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“Blest Be the Land that Needs no Hero”

Anne Dalke's picture
I have for many years used, as a keystone in a first-year writing course I co-designed and co-teach @ Bryn Mawr, a phrase from Scene 8 of Bertold Brecht’s play Galileo: “blest be the land that needs no hero!” Galileo says this, when his friends express their disappointment that he has not held out against the Inquisition (to the right is a performance this scene for a Summer Institute for K-12 teachers). “Blest be the land that needs no hero” is a phrase that my students need some time understanding, much less accepting. We generally arrive at an agreement that Brecht is warning against looking to others as ideals, as models or representations of the good. Rather than blaming others for their cowardice or failure to live up to our ideals, to fulfill our needs, we should look to ourselves.

This ringing phrase, and the discussions it has engendered over the past five years, have come back to haunt me this week. We came to Monteverde less for its famous cloudforest reserve, than because of the history of the Quakers in this area: four draft resistors, all young dairy farmers, were told by an Alabama judge in 1949, “If you like this country you should obey the laws of this country, and if you don’t like it, you ought to move out…” Thirty-some other family members and friends agreed with them that the U.S. economy had become “so involved with military effort throughout the world that a person can hardly make a living without being a part of that system. Even the price of milk depends upon it.” Wanting to live without contributing to that system, and also seeking a less materialistic place to raise their children, this group moved to Monteverde. Theirs is a story filled with much hardship and difficulty (oh, the stories!); by their own account, they were “heretics” (=in the late Latin meaning of “able to choose,” or dissenters). The community they created in Monteverde still exists, complete with Meetinghouse, bilingual school, cooperative creamery and lots of good fellowship—if still @ some distance from the poorer Ticos in this area.

Far as we’ve been able tell, so far, there are three groups here, which intersect but don’t really interact much socially: the Ticos, the tourists, and the ex-pats. The economic gap between the Ticos and the tourists they service is huge. Yesterday morning, my host mother (who works as a cook in a restaurant serving “Nueva Latina” food) was describing to me some of the details of her hard life. Until 20 years ago, there was no electricity and no water in the houses here. She had six children (in as many years): three @ home, and three in the hospital. The ride to the hospital, in each case, was seven hours long--on horseback—in labor.

When our conversation ended, I went for a walk across the road, and up the hill—into the grounds of one of the huge Swiss-like hotels here: there were whirlpool baths beside each cabin, a massage parlor, beautiful (and very expensive) tables on a spacious patio….another world. Another planet.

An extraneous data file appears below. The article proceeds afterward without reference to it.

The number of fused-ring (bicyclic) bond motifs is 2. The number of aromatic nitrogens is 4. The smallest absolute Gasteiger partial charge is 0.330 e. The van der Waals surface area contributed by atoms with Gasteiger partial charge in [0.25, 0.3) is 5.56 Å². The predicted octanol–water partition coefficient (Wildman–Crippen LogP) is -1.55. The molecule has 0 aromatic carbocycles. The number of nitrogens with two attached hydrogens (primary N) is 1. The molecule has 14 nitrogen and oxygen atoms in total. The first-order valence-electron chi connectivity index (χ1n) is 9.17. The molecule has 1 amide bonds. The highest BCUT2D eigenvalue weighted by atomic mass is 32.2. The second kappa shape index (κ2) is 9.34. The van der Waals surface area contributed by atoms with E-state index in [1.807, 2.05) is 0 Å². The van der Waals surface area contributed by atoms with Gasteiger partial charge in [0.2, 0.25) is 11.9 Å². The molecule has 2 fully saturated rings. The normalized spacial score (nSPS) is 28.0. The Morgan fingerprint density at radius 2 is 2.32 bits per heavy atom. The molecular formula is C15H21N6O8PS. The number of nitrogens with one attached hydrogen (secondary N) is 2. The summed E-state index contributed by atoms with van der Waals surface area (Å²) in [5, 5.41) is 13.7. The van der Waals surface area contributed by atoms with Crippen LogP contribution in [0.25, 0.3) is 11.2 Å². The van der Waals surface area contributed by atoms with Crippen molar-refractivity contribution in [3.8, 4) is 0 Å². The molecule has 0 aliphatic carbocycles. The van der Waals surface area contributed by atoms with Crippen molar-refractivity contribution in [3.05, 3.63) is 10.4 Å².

And yet the existence of the Quakers here makes me think that it is possible to bridge such a distance. I’m deep into the Monteverde Jubilee Family Album--a wonderful collection they put together for their 50th anniversary, one that honors differing stories, including those of Ticos, rather than selecting individual versions. One of these accounts, by Juan Leitón Villalobos ( who was six when the Quakers arrive) reports that

“Everyone was saying ‘los machos’ were coming. I couldn’t imagine what the ‘machos’ would be like. When they arrived, they seemed so strange. They might as well have been from another planet as far as we were concerned. You couldn’t even talk with them or understand them. It took us quite awhile to start to get to know them….It was through soccer that we really got to know them…We eventually realized that the ‘machos’ are people like us.” Perhaps you can see why it’s so hard—despite my long-time acquaintance Galileo’s life and example--not to lionize such people. I’ve also found another, native, hero, José Figueres Ferrer, a three-time Costa Rican president (well-born, well-educated and remarkably independent), who –- having led a rebel army to overthrow the current government—abolished the army here, as a precaution against the militarism that has perennially thwarted the establishment of democracy in Central America. Figueres said he was inspired to disarm Costa Rica by H.G. Wells’ Outline of History: "The future of mankind cannot include armed forces. Police, yes, because people are imperfect.” The absence of an army was, of course, one reason why the Quakers selected Costa Rica as their new home-- along with the relative political and economic stability in this region, and its year-round growing season.

Blest is this land that has some heroes...